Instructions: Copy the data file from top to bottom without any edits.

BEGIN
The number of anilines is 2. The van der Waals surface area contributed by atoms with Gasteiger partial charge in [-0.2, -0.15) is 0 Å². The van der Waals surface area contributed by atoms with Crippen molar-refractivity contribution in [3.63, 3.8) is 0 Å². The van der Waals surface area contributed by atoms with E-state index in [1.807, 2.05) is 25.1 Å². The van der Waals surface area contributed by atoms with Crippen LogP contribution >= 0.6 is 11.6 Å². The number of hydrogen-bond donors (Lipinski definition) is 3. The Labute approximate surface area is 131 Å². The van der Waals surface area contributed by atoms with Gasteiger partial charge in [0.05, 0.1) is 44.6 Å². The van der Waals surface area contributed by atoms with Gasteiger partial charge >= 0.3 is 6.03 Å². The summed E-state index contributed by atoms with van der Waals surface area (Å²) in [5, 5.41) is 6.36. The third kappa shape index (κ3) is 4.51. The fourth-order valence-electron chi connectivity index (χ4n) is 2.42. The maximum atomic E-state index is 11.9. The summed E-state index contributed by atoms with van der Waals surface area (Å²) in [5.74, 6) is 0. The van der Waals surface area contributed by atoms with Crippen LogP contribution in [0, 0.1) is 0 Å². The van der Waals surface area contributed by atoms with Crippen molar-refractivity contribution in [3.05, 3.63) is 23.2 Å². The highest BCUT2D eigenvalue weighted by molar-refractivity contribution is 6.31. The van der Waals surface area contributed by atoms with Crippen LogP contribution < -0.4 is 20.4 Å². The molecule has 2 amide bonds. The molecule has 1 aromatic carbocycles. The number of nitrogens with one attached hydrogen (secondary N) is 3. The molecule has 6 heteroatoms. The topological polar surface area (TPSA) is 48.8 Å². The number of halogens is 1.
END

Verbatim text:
The number of anilines is 2. The van der Waals surface area contributed by atoms with Gasteiger partial charge in [-0.2, -0.15) is 0 Å². The van der Waals surface area contributed by atoms with Crippen molar-refractivity contribution in [3.63, 3.8) is 0 Å². The van der Waals surface area contributed by atoms with E-state index in [1.807, 2.05) is 25.1 Å². The van der Waals surface area contributed by atoms with Crippen LogP contribution >= 0.6 is 11.6 Å². The number of hydrogen-bond donors (Lipinski definition) is 3. The Labute approximate surface area is 131 Å². The van der Waals surface area contributed by atoms with Gasteiger partial charge in [0.05, 0.1) is 44.6 Å². The van der Waals surface area contributed by atoms with Gasteiger partial charge >= 0.3 is 6.03 Å². The summed E-state index contributed by atoms with van der Waals surface area (Å²) in [5, 5.41) is 6.36. The third kappa shape index (κ3) is 4.51. The fourth-order valence-electron chi connectivity index (χ4n) is 2.42. The maximum atomic E-state index is 11.9. The summed E-state index contributed by atoms with van der Waals surface area (Å²) in [5.74, 6) is 0. The van der Waals surface area contributed by atoms with Crippen LogP contribution in [0, 0.1) is 0 Å². The van der Waals surface area contributed by atoms with Crippen molar-refractivity contribution in [3.05, 3.63) is 23.2 Å². The highest BCUT2D eigenvalue weighted by molar-refractivity contribution is 6.31. The van der Waals surface area contributed by atoms with Crippen LogP contribution < -0.4 is 20.4 Å². The molecule has 2 amide bonds. The molecule has 1 aromatic carbocycles. The number of nitrogens with one attached hydrogen (secondary N) is 3. The molecule has 6 heteroatoms. The topological polar surface area (TPSA) is 48.8 Å². The number of halogens is 1.